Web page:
Sunday, March 29, 2009

Fifth Sunday of Lent

Dear All,

The First Reading of this Fifth Sunday of Lent comes from two chapters of the Old Testament Book of Jeremiah called “the little book of consolation”.  Jeremiah, son of a priest lived around the time of siege and destruction of Jerusalem by Nebuchadnezzar of Babylon at the beginning of the sixth century B.C.E.  Fear and despair seem to grip the people and empty them of hope and they wonder if their promise-making God had deserted them.  But Jeremiah assures them that the days are coming when God will pour new life into them, when God will make a new covenant with them. There have been many previous covenants; with Noah, with Abraham, Isaac, Jacob, Moses at Sinai and Joshua at Shechem (the ones highlighted we have read during this season of Lent).  All were God’s initiative at times of crisis and transitions for God’s people and are described in terms of intimate relationships.  Now, says Jeremiah, God will make one that will be even more intimate:  not cut onto tablets of stone, but onto their people’s hearts, giving them a new capacity to respond faithfully to God “from the inside out”.  This will require conversion of heart to God, who alone can truly forgive and forget their (and our) sinfulness.

At the time when Jesus walked the surface of the earth the Greeks were seasoned wanderers. They had the money.  They were like yesterday's jet set with an insatiable desire to see fresh places and taste new ideas.  Being smart tourists they knew the time to be in Jerusalem was Passover. Then they would get all the action and color they wanted.  John is the only Gospel containing the story of the Greek travelers.  Not surprising, as John's work was written to present Christ to the Greeks and Gentiles.  His Jesus was designed for export.  The Greeks of the Gospel story may have seen some of the miracles worked by the Christ in Jerusalem. They may have witnessed Him driving the traders out of the Temple.  They must have heard of His triumphal entrance into Jerusalem.  No wonder they wanted to get to know Jesus, probably suspecting such an outspoken person would not live long.   They chose the apostle Philip as their messenger (must have liked his Greek name ;-).  Their famous line "Sir, we would like to see Jesus!" has been echoed by billions since the Greeks spoke it.  But Philip broke into a sweat at their request.  Did the Master want to chat with these foreigners?  They had no appointment.  Timidly Philip threw the ball into Andrew's court, one of the more senior followers of Jesus.  He set up the rendezvous immediately.  He had learned long before, what we now know, that the Teacher has time for everybody.  You need no appointment.  He has no voice mail, no cell phone, no e-mail.  He takes all calls immediately.  He is on the job 7/24/365.  He's just a prayer away.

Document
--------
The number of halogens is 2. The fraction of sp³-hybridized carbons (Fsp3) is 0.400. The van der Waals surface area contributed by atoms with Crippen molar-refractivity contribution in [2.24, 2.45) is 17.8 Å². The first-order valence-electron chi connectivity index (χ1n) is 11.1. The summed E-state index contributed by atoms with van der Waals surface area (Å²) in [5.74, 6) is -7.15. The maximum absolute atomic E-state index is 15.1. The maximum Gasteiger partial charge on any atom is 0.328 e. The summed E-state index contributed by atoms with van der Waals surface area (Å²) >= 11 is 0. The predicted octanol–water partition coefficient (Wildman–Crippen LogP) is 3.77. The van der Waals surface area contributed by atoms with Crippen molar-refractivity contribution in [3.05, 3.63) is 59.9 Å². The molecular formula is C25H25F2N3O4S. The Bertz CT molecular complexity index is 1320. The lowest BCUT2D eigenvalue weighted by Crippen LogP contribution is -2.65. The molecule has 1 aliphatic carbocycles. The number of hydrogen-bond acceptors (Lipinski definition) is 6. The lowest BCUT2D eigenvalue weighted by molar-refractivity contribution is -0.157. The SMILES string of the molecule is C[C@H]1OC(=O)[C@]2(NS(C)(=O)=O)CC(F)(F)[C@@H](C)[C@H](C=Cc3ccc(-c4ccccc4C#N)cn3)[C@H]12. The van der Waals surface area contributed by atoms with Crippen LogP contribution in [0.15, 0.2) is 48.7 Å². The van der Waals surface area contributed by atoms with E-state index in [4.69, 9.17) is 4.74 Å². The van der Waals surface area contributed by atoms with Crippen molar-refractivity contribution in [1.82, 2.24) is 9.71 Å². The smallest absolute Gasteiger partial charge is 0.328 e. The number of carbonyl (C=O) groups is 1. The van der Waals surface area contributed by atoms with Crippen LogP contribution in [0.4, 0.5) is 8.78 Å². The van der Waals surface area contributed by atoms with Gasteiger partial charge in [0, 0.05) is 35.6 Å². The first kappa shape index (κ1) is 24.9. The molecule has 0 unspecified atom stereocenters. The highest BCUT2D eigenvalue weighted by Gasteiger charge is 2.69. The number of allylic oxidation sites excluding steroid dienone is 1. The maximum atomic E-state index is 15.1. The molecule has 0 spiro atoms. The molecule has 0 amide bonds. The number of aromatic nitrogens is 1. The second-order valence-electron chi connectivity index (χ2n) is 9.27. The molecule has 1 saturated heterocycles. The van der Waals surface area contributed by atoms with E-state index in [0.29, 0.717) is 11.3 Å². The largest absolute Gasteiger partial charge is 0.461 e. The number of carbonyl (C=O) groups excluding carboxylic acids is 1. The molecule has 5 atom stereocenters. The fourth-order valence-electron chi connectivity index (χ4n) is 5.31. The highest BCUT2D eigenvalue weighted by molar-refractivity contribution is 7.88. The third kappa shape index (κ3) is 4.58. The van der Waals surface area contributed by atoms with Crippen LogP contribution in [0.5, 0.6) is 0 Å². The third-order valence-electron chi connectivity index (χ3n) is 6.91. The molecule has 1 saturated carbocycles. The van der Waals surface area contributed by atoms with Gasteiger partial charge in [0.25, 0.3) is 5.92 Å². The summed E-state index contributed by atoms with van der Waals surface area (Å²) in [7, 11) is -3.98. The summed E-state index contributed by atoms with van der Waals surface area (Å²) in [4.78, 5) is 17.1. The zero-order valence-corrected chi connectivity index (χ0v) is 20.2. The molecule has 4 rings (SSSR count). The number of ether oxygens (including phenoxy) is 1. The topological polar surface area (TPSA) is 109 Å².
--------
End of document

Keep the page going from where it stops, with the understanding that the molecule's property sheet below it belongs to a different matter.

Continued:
With the “hour has come” Jesus foretells for the last time his death and resurrection, with the powerful parable of the grain of wheat having to die in order for the plant to grow and produce much fruit.  We can call this paradoxical wisdom of emptying in order to become full, of dying so that we may be raised to new life.  I am reminded of a story of a very successful person going to a Zen Master seeking the meaning of life.   The visitor began telling all about his ideas, his achievements and his interests.  While the visitor was talking and talking the Zen Master put a cup in front of him and began serving tea.  Even after the cup was filled, he continued pouring tea.  The visitor jumped away from the overflowing cup saying to the Zen Mater: “The cup is overflowing!   Don’t you see that not more will go in?”  To which the Master responded: “Like this cup, you are overflowing with your own views and accomplishments.  I have no way of showing you Zen, unless you first empty your cup”.

After receiving feedback from my dear readers that the scripture website sometimes was confusing (particularly on dates when several readings are available to choose from), I have created a dedicated blog posting only the scripture text I am referring to in any given commentary.  For this one, the complete text of the readings at:

With God’s Love and Blessings,


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